Area economic expert bullish about Forsyth's future

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Frank Norton Jr. believes in Forsyth County.

“I’m bullish about Forsyth, and about your future,” said Norton, an area real estate and economic expert. “You have so much going for you. You have position, you have strength, you have geographic position. You have a tax base.

“If you look at the [return] of what I pay in taxes and what I get here, it’s amazing. You have school test scores that are the envy of the entire Southeast.”

Norton, chairman and CEO of the Gainesville-based Norton Agency real estate and insurance firm, was the keynote speaker Jan. 26 during the annual Economic Outlook Breakfast organized by the Cumming-Forsyth Chamber of Commerce.

During his presentation at the Lanier Technical College Forsyth Conference Center, Norton mentioned the county’s countless amenities, but also encouraged its leaders and residents to look toward the future.

Norton drew on data from the Norton Native Intelligence report for 2016, the 30th forecast made by his company. It covered not only Forsyth, but several northeast Georgia counties.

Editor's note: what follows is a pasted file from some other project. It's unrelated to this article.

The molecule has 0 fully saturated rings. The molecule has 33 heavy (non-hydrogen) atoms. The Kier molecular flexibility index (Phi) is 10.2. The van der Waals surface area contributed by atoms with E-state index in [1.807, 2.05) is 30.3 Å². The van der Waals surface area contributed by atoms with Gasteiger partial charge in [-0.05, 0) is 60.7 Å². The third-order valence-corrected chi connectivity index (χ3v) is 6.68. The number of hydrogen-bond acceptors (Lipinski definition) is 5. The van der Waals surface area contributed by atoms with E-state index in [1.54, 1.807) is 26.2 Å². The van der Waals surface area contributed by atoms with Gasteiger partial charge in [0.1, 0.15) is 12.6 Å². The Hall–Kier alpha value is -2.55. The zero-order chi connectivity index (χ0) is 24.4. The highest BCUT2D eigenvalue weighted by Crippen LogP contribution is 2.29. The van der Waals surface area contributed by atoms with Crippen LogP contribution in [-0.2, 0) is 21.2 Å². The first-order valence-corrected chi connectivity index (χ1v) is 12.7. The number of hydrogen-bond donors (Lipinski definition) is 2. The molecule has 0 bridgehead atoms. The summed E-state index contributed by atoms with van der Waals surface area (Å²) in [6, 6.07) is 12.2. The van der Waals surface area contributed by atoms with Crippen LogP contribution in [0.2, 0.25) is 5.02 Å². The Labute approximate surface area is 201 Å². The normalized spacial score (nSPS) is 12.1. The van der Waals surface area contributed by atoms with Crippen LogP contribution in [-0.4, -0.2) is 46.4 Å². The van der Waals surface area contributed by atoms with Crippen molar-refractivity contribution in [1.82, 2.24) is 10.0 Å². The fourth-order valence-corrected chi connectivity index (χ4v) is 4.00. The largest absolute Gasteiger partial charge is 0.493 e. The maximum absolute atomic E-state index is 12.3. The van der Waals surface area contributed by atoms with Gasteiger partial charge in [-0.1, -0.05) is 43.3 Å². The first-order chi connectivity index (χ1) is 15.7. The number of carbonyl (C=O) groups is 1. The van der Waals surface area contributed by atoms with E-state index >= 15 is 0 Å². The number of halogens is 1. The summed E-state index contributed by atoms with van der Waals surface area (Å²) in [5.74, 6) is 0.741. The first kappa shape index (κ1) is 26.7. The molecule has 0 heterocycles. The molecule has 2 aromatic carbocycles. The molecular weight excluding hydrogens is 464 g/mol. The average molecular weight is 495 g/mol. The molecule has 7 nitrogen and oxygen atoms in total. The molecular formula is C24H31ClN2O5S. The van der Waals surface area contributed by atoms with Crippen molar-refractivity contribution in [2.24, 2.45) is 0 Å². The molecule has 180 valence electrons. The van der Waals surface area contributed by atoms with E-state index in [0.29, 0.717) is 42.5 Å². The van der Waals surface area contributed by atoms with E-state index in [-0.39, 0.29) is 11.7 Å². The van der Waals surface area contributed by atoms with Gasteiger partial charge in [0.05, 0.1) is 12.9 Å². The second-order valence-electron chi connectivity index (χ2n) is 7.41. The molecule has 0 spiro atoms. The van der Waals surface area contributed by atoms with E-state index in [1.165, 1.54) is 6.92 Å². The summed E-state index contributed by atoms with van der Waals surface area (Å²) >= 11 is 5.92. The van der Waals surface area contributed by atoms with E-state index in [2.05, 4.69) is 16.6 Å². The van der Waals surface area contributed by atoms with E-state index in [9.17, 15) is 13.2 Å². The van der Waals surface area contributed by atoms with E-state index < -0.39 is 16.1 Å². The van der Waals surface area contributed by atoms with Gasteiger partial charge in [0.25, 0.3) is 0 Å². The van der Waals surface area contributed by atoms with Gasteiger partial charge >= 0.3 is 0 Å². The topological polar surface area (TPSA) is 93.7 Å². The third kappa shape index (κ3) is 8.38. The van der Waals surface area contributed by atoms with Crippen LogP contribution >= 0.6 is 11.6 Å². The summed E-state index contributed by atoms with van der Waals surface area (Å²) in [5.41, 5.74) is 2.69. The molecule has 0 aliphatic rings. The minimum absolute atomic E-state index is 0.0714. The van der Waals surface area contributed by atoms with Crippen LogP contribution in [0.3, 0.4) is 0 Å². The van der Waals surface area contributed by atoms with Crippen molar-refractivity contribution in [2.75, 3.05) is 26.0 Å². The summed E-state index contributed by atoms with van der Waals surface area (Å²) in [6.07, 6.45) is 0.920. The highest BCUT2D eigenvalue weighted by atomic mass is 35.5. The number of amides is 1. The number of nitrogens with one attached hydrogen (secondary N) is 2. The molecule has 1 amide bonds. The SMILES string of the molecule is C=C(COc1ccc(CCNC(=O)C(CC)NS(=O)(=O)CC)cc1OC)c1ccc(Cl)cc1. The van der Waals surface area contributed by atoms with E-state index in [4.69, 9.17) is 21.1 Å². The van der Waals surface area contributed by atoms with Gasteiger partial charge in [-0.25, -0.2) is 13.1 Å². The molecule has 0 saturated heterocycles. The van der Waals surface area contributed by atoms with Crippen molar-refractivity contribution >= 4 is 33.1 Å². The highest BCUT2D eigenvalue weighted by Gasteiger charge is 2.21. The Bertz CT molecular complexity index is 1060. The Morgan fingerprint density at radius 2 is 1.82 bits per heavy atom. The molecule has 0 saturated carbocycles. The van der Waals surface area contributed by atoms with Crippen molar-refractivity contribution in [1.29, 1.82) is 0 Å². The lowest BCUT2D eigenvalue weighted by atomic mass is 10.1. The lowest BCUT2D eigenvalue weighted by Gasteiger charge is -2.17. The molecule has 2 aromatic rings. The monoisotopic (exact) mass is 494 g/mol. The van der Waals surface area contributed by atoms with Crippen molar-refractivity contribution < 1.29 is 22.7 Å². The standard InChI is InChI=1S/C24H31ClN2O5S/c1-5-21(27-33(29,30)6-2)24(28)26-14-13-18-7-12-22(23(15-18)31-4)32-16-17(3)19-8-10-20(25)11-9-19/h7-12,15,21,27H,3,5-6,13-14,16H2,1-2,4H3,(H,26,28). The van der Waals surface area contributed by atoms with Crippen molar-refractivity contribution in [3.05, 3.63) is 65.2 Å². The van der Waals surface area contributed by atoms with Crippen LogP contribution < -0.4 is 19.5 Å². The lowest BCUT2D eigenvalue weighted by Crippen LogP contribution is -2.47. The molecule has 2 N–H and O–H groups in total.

One issue Norton said he believes the area will face is affordable housing.

“I talk about affordable housing in the context of metro Atlanta, with $175,000 average,” he said. “This affordable housing problem is going to affect you. If we lose affordable housing in Dawson and Cherokee and Gwinnett and Hall, where are your teachers — who you have probably already lost and are commuting in — going to live?”

According to Norton, homes under $175,000 could be gone 2020 and town homes in that range could follow by 2023. He also said home building was finally bouncing back from the economic downturn.

“We are headed back up. We sold more houses in metro Atlanta in 2015 than in 2007,” Norton said. “We aren’t to 2006, when we had the crazy money out there, but we are selling more houses.”

Also looking toward the future, Norton said Forsyth should be getting ready for even more growth. Projections show the county could have half a million residents by the 2040s.

“I’ve been thinking about size … what is this county going to be like at 500,000 people? We need to understand and blueprint life at 500,000 people,” he said. “We really need to blueprint because we need to have water.

“We need to be building infrastructure and we need to be building water resources and transportation resources for 500,000 people. I don’t want this to be a shout in the dark. I want this to be an active conversation.”